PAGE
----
According to the World Health Organization (WHO), immunization saves millions of lives each year. But given that many are still hesitant to get vaccinated for COVID-19, it is apparent that we are amidst an ‘infodemic’.
“We’re not just battling the virus,” said WHO Director-General Tedros Adhanom Ghebreyesus in an article on their website. “We’re also battling the trolls and conspiracy theorists that push misinformation and undermine the outbreak response.”
Vaccine-preventable diseases like COVID-19 and influenza continue to pose a significant public health threat. Vaccination is critical to protecting communities and reducing their spread. Although, with an overabundance of falsified information on the internet, you begin to see an increase in people who are vaccine hesitant, said Jim Sherner, Head of U.S. Policy and Government Affairs at CSL Seqirus, influenza vaccines provider.
“The results of an internet search on vaccines can sometimes be shocking,” he said. “The misinformation that appears can really give people pause for concern, and so we have to balance that misinformation with the right messages based on science and delivered by the right people or organizations.”
The solution, as Sherner described, lies in a grassroots effort to collaborate with organizations and public officials who have a credible voice within their community and can put the science forward, deliver the facts and tell the story. Especially in populations where you may have disparities in vaccination rates and disease.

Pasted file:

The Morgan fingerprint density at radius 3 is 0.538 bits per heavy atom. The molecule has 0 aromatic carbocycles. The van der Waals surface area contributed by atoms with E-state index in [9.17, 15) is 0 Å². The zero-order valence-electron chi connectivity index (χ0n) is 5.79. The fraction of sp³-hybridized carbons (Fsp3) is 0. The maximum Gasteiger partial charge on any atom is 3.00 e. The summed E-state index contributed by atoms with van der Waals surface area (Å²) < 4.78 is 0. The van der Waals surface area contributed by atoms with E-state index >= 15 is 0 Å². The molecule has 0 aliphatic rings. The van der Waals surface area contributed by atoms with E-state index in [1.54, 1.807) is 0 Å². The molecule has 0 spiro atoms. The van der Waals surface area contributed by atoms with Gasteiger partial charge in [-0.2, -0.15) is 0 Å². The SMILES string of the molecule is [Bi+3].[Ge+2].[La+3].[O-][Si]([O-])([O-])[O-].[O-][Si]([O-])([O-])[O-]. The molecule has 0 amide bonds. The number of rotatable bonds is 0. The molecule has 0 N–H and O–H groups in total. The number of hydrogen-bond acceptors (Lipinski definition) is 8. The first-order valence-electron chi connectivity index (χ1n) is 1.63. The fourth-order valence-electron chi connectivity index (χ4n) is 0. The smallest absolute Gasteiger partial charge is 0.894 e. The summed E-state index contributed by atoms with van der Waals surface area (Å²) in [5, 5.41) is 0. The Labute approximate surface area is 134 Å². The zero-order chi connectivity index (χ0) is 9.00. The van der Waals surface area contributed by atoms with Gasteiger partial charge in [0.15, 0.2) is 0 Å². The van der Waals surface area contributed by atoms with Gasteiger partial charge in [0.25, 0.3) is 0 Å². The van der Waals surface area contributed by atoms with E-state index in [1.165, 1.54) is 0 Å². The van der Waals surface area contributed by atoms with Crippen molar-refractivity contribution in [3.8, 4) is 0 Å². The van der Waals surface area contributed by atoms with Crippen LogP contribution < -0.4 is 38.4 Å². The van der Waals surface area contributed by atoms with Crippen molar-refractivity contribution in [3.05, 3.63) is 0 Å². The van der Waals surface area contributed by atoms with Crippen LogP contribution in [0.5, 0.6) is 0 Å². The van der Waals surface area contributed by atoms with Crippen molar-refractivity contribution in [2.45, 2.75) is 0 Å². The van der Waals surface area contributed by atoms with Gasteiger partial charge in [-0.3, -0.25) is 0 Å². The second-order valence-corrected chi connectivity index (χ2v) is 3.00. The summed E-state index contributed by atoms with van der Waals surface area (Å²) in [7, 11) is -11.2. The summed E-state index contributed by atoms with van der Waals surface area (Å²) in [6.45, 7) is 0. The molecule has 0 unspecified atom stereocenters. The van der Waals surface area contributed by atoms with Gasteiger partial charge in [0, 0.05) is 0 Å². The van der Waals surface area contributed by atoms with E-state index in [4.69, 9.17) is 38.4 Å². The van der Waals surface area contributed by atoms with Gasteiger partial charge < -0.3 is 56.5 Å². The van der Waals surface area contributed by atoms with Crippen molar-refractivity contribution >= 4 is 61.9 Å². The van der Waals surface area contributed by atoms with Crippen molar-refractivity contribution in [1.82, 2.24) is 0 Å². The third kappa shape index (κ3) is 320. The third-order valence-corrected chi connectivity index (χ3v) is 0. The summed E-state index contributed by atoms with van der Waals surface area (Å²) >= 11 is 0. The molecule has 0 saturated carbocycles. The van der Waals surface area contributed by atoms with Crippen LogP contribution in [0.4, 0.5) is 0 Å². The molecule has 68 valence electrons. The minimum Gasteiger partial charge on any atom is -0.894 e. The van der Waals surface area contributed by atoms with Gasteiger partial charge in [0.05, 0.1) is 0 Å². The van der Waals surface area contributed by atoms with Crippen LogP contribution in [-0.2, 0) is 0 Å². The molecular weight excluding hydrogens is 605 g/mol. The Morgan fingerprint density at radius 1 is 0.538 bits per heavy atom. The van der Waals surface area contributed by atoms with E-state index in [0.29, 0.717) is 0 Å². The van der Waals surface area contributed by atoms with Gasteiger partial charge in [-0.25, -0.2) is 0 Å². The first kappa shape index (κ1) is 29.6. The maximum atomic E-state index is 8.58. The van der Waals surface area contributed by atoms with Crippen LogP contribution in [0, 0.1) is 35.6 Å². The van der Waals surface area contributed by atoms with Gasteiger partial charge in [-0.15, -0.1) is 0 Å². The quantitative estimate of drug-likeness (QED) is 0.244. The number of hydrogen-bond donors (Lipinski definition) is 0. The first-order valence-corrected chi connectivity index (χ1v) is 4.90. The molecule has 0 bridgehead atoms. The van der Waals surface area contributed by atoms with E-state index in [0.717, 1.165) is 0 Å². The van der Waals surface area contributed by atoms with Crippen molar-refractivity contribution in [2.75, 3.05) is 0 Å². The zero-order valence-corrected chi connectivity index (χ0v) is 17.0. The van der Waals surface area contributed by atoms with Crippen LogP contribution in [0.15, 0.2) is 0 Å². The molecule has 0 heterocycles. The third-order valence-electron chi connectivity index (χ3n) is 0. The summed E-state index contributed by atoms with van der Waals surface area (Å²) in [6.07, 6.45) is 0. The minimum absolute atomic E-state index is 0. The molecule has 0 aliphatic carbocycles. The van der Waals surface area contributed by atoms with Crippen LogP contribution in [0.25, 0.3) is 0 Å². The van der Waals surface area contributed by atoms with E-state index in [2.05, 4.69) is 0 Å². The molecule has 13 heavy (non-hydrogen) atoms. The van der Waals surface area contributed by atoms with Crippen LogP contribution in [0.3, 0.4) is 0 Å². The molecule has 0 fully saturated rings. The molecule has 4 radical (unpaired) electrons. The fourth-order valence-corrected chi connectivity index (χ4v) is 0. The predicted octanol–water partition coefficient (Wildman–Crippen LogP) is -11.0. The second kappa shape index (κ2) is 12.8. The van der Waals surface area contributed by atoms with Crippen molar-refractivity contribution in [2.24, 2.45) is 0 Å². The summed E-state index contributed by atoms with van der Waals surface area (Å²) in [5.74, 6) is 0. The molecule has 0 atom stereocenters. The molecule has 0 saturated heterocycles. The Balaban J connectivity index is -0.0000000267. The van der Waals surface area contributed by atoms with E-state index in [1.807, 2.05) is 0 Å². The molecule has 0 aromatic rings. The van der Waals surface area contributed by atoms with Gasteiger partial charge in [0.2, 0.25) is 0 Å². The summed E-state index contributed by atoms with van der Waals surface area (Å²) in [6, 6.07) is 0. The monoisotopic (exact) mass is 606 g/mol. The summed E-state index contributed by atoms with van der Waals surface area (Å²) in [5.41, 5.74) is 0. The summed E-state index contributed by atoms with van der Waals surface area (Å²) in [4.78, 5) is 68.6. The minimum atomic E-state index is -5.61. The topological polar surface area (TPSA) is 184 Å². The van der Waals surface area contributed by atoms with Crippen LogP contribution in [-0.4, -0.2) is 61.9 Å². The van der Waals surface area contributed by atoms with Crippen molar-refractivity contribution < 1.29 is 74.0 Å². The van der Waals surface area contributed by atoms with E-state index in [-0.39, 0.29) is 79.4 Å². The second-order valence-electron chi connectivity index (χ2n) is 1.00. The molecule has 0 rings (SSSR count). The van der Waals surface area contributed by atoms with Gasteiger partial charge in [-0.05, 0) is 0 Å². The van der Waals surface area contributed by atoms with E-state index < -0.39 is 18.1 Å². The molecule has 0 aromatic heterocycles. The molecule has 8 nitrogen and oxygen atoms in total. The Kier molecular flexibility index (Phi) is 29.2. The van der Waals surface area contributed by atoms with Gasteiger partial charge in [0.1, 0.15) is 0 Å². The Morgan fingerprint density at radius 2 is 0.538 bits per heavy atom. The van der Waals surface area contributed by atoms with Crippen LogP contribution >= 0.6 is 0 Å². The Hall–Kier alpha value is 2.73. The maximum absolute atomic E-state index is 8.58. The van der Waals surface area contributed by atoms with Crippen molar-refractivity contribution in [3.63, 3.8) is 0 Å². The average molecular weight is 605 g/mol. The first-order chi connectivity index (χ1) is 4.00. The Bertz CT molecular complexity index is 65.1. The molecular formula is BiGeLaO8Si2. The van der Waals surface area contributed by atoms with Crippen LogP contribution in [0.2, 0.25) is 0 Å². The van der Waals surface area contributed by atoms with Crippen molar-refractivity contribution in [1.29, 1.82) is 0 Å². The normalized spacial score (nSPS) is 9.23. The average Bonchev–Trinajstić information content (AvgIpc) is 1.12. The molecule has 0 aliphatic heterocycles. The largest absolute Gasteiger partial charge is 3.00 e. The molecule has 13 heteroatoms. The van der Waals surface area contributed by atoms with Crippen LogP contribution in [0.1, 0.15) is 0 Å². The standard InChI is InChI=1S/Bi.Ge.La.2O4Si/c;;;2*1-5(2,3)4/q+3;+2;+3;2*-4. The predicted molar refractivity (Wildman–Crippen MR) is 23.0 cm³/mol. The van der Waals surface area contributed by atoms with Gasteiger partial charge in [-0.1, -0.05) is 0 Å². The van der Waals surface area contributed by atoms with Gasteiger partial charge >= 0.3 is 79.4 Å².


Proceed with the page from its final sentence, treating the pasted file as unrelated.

“We have a responsibility to talk to the general public and consumers both directly and indirectly to make sure that they're getting the messages that motivate them to go to their providers and have these deeper conversations. So, the education is absolutely critical,” he said.
Tim Nguyen, manager of the WHO’s Health Emergency Program and information Network for Epidemics likens the solution to developing herd immunity to fake news and estimated that 30 percent of the population needs to become a champion for “good information” in order “to reach populations so that they are inoculated and not susceptible to fake news or disinformation.”
The WHO is working with specific groups such as non-profits, journalists and faith-based organizations to co-develop guidance tailored to each context and community. These groups serve as amplifiers, disseminating accurate health information to people organically.
An example of such organizations at the forefront of this effort are nonprofit organizations based in the United States, Families Fighting Flu and Vaccinate Your Family, who through community outreach programs, social media and educational materials equip individuals with the knowledge necessary to spark change in their local community.
"Health education has the ability to save lives," said Michele Slafkosky, Director of Advocacy & Outreach at Families Fighting Flu. "Considering that more people today are making important health decisions based on what they read online or see on social media, it's critical that we incorporate a digital presence that's highly engaging and leads with science-based knowledge everyone can understand."
To read more about the ‘infodemic’ and what is being done to solve it click here to read the WHO’s article.